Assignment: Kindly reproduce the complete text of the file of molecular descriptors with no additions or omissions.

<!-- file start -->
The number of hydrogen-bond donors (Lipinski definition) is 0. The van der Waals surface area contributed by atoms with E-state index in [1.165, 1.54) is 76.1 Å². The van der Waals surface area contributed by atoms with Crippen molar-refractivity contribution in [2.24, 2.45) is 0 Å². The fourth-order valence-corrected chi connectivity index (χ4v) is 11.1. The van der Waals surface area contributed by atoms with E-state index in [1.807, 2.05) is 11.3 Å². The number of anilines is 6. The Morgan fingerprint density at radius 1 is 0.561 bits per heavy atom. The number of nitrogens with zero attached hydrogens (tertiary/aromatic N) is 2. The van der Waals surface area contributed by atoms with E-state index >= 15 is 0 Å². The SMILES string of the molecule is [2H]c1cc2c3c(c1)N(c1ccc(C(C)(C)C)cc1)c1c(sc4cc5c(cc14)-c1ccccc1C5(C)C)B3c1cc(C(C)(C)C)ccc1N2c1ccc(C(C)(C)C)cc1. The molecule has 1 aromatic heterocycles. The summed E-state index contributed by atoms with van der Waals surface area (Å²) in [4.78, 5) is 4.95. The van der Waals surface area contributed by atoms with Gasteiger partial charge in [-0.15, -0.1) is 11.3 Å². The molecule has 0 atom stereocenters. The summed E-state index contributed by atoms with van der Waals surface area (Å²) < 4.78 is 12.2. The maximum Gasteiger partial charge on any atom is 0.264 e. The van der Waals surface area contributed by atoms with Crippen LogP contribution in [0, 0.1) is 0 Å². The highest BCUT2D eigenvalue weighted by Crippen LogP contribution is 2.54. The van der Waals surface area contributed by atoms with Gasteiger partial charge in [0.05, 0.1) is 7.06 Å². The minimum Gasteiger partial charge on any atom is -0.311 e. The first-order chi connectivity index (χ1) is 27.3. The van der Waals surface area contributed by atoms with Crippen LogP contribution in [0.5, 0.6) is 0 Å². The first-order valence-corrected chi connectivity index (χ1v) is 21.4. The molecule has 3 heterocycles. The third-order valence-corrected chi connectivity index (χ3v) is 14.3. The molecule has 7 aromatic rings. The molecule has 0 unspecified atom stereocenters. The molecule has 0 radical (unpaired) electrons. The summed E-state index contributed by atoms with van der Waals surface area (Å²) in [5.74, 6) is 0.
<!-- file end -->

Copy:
The number of hydrogen-bond donors (Lipinski definition) is 0. The van der Waals surface area contributed by atoms with E-state index in [1.165, 1.54) is 76.1 Å². The van der Waals surface area contributed by atoms with Crippen molar-refractivity contribution in [2.24, 2.45) is 0 Å². The fourth-order valence-corrected chi connectivity index (χ4v) is 11.1. The van der Waals surface area contributed by atoms with E-state index in [1.807, 2.05) is 11.3 Å². The number of anilines is 6. The Morgan fingerprint density at radius 1 is 0.561 bits per heavy atom. The number of nitrogens with zero attached hydrogens (tertiary/aromatic N) is 2. The van der Waals surface area contributed by atoms with E-state index >= 15 is 0 Å². The SMILES string of the molecule is [2H]c1cc2c3c(c1)N(c1ccc(C(C)(C)C)cc1)c1c(sc4cc5c(cc14)-c1ccccc1C5(C)C)B3c1cc(C(C)(C)C)ccc1N2c1ccc(C(C)(C)C)cc1. The molecule has 1 aromatic heterocycles. The summed E-state index contributed by atoms with van der Waals surface area (Å²) in [4.78, 5) is 4.95. The van der Waals surface area contributed by atoms with Gasteiger partial charge in [-0.15, -0.1) is 11.3 Å². The molecule has 0 atom stereocenters. The summed E-state index contributed by atoms with van der Waals surface area (Å²) < 4.78 is 12.2. The maximum Gasteiger partial charge on any atom is 0.264 e. The van der Waals surface area contributed by atoms with Crippen LogP contribution in [0, 0.1) is 0 Å². The highest BCUT2D eigenvalue weighted by Crippen LogP contribution is 2.54. The van der Waals surface area contributed by atoms with Gasteiger partial charge in [0.05, 0.1) is 7.06 Å². The minimum Gasteiger partial charge on any atom is -0.311 e. The first-order chi connectivity index (χ1) is 27.3. The van der Waals surface area contributed by atoms with Crippen LogP contribution in [0.5, 0.6) is 0 Å². The first-order valence-corrected chi connectivity index (χ1v) is 21.4. The molecule has 3 heterocycles. The third-order valence-corrected chi connectivity index (χ3v) is 14.3. The molecule has 7 aromatic rings. The molecule has 0 unspecified atom stereocenters. The molecule has 0 radical (unpaired) electrons. The summed E-state index contributed by atoms with van der Waals surface area (Å²) in [5.74, 6) is 0.